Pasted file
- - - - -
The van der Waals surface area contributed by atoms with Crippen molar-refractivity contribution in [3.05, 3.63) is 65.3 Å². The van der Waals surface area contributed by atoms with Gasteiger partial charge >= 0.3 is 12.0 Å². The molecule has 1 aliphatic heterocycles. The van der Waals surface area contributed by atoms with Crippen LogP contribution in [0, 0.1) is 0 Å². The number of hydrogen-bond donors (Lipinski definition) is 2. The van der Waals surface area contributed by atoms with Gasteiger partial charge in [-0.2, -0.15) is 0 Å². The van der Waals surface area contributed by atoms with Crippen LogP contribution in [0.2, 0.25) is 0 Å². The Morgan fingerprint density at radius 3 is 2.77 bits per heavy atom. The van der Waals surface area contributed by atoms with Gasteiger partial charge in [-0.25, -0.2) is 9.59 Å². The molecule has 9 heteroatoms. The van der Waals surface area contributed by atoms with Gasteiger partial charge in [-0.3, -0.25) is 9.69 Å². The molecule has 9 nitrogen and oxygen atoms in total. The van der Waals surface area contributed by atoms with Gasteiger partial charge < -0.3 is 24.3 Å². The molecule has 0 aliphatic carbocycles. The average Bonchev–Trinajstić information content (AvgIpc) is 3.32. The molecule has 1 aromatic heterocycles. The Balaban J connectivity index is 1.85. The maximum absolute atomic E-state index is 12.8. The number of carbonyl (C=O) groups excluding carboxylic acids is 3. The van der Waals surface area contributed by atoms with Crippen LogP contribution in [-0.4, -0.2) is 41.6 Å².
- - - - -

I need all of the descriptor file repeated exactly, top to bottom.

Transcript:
The van der Waals surface area contributed by atoms with Crippen molar-refractivity contribution in [3.05, 3.63) is 65.3 Å². The van der Waals surface area contributed by atoms with Gasteiger partial charge >= 0.3 is 12.0 Å². The molecule has 1 aliphatic heterocycles. The van der Waals surface area contributed by atoms with Crippen LogP contribution in [0, 0.1) is 0 Å². The number of hydrogen-bond donors (Lipinski definition) is 2. The van der Waals surface area contributed by atoms with Gasteiger partial charge in [-0.2, -0.15) is 0 Å². The van der Waals surface area contributed by atoms with Crippen LogP contribution in [0.2, 0.25) is 0 Å². The Morgan fingerprint density at radius 3 is 2.77 bits per heavy atom. The van der Waals surface area contributed by atoms with Gasteiger partial charge in [-0.25, -0.2) is 9.59 Å². The molecule has 9 heteroatoms. The van der Waals surface area contributed by atoms with Gasteiger partial charge in [-0.3, -0.25) is 9.69 Å². The molecule has 9 nitrogen and oxygen atoms in total. The van der Waals surface area contributed by atoms with Gasteiger partial charge < -0.3 is 24.3 Å². The molecule has 0 aliphatic carbocycles. The average Bonchev–Trinajstić information content (AvgIpc) is 3.32. The molecule has 1 aromatic heterocycles. The Balaban J connectivity index is 1.85. The maximum absolute atomic E-state index is 12.8. The number of carbonyl (C=O) groups excluding carboxylic acids is 3. The van der Waals surface area contributed by atoms with Crippen LogP contribution in [-0.4, -0.2) is 41.6 Å².